But fair warning: it may darken the color of your jacket. If you’re not sure how much to use or nervous about application, ask a professional.

Give it Some Space

There’s nothing wrong with storing your jacket in the back of your closet during the offseason. But you want to make sure it has room to breathe and hang naturally. Don’t cram it into an overcrowded closet or store it folded under heavy coats and sweaters. Marks from creases and folds can’t be ironed out of leather the way they can with other fabrics. So you want to avoid any undue pressure for long periods of time. To keep your jacket next-level fresh, consider keeping a box of baking soda or a sachet of cedar chips in your closet.

Hang Tight

Never hang your leather jacket on wire or thin hangers. Instead, spend some money on wooden hangers with adequate shoulder support.

“I wouldn’t let it sit on one of those thin hangers for too long because it stretches the shoulders out and leaves that imprint,” Mesquita said. “The best way to store leather items is in the fabric garment bag you get when you purchase the jacket because they’re breathable. God forbid you have your jacket in a storage unit and there’s some type of humidity or moisture that gets trapped in there.”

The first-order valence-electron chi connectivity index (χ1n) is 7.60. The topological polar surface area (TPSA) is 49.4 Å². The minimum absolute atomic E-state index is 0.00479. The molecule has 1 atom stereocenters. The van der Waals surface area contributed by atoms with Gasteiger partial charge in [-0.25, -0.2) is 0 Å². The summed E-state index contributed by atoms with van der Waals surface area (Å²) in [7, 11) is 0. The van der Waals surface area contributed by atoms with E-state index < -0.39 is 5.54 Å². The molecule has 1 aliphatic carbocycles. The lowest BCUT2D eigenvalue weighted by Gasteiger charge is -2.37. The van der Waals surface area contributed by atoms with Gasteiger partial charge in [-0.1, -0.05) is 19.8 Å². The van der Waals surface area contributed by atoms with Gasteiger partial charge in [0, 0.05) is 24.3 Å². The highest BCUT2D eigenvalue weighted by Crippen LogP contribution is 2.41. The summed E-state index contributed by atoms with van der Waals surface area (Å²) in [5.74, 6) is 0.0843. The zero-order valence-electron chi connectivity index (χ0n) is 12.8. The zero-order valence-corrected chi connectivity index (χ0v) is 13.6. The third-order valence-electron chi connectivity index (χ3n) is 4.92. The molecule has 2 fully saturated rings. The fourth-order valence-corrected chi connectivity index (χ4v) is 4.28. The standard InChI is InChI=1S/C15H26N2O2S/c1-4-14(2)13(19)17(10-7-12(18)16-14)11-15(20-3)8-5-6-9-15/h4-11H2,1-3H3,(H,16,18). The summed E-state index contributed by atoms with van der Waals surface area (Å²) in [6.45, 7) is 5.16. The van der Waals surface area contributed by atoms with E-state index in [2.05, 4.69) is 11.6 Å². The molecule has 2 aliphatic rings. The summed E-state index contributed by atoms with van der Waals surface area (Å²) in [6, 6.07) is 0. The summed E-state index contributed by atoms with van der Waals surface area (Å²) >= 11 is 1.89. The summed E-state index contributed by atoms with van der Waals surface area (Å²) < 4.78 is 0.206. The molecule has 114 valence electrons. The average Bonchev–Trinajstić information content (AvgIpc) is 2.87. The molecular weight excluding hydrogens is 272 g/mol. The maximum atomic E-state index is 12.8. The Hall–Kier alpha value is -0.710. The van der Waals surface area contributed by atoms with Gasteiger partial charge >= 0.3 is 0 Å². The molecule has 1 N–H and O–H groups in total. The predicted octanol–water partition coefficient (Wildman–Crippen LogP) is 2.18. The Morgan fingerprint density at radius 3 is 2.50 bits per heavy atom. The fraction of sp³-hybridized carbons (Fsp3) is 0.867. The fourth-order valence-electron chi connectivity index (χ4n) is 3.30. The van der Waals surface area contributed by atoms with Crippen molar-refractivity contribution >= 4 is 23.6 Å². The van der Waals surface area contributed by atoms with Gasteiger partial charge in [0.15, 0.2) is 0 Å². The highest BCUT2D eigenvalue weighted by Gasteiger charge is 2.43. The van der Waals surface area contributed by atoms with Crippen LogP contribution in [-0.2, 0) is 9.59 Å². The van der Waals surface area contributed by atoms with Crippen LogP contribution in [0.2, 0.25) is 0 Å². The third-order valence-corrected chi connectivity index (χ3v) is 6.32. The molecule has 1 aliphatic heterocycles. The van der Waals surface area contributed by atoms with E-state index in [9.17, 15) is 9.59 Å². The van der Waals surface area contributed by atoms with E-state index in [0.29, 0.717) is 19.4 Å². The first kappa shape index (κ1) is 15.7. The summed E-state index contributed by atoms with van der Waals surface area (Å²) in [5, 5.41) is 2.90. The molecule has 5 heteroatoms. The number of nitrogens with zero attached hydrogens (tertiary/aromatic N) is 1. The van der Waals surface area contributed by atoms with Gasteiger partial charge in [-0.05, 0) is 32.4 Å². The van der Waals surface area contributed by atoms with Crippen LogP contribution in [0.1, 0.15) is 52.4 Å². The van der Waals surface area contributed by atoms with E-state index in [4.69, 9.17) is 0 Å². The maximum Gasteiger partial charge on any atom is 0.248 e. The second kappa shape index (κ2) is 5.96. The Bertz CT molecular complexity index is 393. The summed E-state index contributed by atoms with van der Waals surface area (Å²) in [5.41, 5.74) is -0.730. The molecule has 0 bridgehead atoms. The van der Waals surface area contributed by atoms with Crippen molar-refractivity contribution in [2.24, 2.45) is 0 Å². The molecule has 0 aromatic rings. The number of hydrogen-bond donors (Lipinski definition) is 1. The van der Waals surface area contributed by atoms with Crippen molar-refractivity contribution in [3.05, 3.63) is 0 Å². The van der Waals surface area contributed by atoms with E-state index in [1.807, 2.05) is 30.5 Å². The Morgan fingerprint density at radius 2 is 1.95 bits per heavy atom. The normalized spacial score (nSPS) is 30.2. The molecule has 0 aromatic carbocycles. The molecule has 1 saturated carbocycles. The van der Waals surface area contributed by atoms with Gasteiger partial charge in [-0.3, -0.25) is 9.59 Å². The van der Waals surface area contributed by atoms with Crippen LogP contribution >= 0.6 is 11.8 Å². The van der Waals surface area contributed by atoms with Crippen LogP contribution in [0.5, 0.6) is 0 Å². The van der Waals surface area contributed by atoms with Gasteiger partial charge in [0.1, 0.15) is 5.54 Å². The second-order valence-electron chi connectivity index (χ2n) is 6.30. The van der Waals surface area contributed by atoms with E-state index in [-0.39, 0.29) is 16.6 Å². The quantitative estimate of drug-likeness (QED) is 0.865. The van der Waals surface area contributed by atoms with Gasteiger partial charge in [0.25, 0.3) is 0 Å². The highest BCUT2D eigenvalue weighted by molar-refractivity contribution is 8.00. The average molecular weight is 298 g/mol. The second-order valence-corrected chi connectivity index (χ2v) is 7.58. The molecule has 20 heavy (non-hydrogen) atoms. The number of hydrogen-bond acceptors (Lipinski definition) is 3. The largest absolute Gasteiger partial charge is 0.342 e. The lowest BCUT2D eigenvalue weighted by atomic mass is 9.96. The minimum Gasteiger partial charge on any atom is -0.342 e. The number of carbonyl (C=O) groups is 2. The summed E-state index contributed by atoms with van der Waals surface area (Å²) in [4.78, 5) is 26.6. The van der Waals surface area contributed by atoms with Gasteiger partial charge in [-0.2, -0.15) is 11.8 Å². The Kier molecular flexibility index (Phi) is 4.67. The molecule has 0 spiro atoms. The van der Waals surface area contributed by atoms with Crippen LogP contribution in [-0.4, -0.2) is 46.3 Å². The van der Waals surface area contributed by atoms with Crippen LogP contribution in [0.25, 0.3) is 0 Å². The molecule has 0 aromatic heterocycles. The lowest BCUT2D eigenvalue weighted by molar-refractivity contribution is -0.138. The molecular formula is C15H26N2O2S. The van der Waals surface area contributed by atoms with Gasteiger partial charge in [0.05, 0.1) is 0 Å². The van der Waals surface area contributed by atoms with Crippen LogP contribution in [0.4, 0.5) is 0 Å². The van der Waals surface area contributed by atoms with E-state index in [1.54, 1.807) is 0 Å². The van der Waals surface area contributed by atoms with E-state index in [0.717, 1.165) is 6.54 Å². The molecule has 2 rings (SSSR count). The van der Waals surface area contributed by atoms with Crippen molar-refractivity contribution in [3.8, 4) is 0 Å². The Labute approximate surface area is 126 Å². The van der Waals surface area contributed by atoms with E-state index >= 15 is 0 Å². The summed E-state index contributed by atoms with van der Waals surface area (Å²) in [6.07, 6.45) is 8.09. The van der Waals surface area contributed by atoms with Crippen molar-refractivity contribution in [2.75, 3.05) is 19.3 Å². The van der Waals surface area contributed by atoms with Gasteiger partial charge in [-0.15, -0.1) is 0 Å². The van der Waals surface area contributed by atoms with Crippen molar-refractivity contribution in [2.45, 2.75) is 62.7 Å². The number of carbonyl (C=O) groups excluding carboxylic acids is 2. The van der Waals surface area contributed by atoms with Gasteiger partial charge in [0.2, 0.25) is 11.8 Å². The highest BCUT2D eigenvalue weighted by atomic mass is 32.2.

Clean it Fast

Spilled beer, motorcycle grease and other kinds of dirt are going to happen. But don’t let stains sit for more than an hour or two, or they’ll require professional cleaning.

“If you get a stain on it or a mark, you want to treat it right away before it penetrates into the pores of the skin and becomes permanent like a tattoo,” Mesquita says. “The best time for any type of care is when you get home just before putting it away in your closet. Look it over, and if you see a little spot or a blemish just rub it right off before it becomes permanent. Or use a little bit of a spot cleaner and then just rub it right off.”

Know When to Go Pro

For anything more intense than a spilled beer or a spot of dirt go straight to a pro. Trying to fix something without the proper training could just lead you down a path to more trouble. Put simply, “If its a jacket that you spent a lot of money on, you’re better off taking it to a professional,” Mesquita says.